Tuesday, March 27, 2012

Day 6 - Temperance, Temperance

It's Day 6! I went through my first weekend easy-breezy. Seriously. Cleanses really do get easier with each cycle. It's amazing.

So Saturday morning I woke up - without a hangover, of course - and watched a show I enjoyed after it premiered on NBC last season - "Who Do You Think You Are." If you don't know about it, using ancestry.com, stars and celebrities trace the more murky stories of their lineage back as far as they can.

It was fun to watch Sarah Jessica Parker learn about the Salem Witch Trials connection in her past and the close connection Brooke Shields has to the French monarchy. Even Gwynneth was able to trace her ancestry back to Jewish mysticism. All so fascinating.

On Saturday morning, Helen Hunt was learning about the secrets in her family tree - because, after losing his mother to a drunk driver when he was only five - her father didn't have a lot of information about his family line.

On one side was a fascinating account of a hard-working German Jewish family who took a textile store on the Lower East Side and turned it into one of the biggest clothing manufacturers for the booming San Francisco area during the gold rush of the mid 1800's. Her family ended up having a close connection to the Wells-Fargo bank, the Lehman Brothers and Levi Strauss.

The other side was even more interesting with Helen's family being traced back to a very successful sugar importing business in Portland, Maine during the 1800's. She also learned that her great-great-great (?) grandmother was heavily involved in the Women's Christian Temperance Union which was founded in 1874. Helen was taken aback - and had a negative reaction to it. Like me, she thought of the WCTU as a bunch of prudish party-poopers who ended up causing Prohibition - a failed experiment in the end.

But Helen was schooled by Prof. Carol Maddingly, a Women and Temperance Historian at the University of Louisville, about the true nature of the early WCTU. The Hunt family - and others - were so successful at importing sugar that they began making rum with the surplus. At the time, in the mid-to-late 1800's, there was so much rum available in Portland that alcohol abuse was at an all-time high. Even children, apparently, had succumbed to the demon spirit. The problem was, all these men drunk on rum took out their (probable Dopamine Depression) on their wives and children. Domestic violence was an enormous problem for them. (Even today, fully 60% of all domestic abuse comes at the hands of a drunk offender.)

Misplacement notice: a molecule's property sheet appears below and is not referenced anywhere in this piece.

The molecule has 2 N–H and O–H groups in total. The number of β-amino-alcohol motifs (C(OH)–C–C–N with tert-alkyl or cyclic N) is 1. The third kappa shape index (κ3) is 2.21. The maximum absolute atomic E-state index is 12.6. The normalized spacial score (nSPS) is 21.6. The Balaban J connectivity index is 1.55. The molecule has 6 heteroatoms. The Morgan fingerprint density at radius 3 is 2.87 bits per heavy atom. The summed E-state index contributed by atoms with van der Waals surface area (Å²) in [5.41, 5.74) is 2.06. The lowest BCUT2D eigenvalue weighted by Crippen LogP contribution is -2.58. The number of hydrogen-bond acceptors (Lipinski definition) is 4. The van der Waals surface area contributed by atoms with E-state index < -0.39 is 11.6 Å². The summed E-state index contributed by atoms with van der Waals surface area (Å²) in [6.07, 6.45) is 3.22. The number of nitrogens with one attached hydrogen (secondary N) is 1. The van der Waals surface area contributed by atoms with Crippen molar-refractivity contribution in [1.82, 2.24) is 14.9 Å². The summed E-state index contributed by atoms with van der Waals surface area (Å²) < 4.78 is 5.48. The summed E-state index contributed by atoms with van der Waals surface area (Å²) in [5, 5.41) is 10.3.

Back then, not only could women not vote, but it was very difficult to get a divorce - or even a job. Meaning, they were basically helpless at the hands of their drunken and hurtful partners. So women banded together to form the WCTU to save their own hides.

Eventually, these temperance efforts expanded to include other social issues, including fighting for women's right to vote - which Helen's great-great-great(ish) grandmother was able to do for the first time when women earned suffrage in August of 1920. Helen was brought to tears by the pride she felt for her great-ish grandmother's enormous contributions to these efforts, feeling embarrassed for her "ignorance" about the WCTU.

I had no idea the origins of the Temperance Movement myself. But having grown up in a home where there was domestic violence - all of it caused by alcohol abuse - I felt my attitude about the WCTU changing as well.

Even as I sit here, working my way through the first week of the cleanse - and knowing why I do it - I have a new respect and understanding for the WCTU. Because I start my own Temperance Movement twice a year - to curb my own angry tendencies when I drink too much.

By the way, the WCTU is still alive and well.

22 days to go!

Sources:

"Alcohol, Violence and Aggression", athealth.com
"Who Do You Think You Are" - NBC

Thursday, March 22, 2012

Day 1 - Begin Again

Well, it's the first day of my first semi-annual alcohol cleanse. A beautiful, almost summery March morning. I've never started a cleanse this late in the year before. It'll be interesting to see how I fare.

Yesterday was a perfect last day of drinking. I did all my favorite drinking things. I went to a movie at my local VIP theater where I had a glass of wine while watching "Jeff, Who Lives At Home" with Jason Segal. It was a sweet and funny comedy about adultery, family and the meaning of life.

Then last night, after a glass or two of bubbly my hubby and I had a nice bottle of red with a huge pasta dinner. I ate so much (and so late) that I'm still not hungry for breakfast this morning.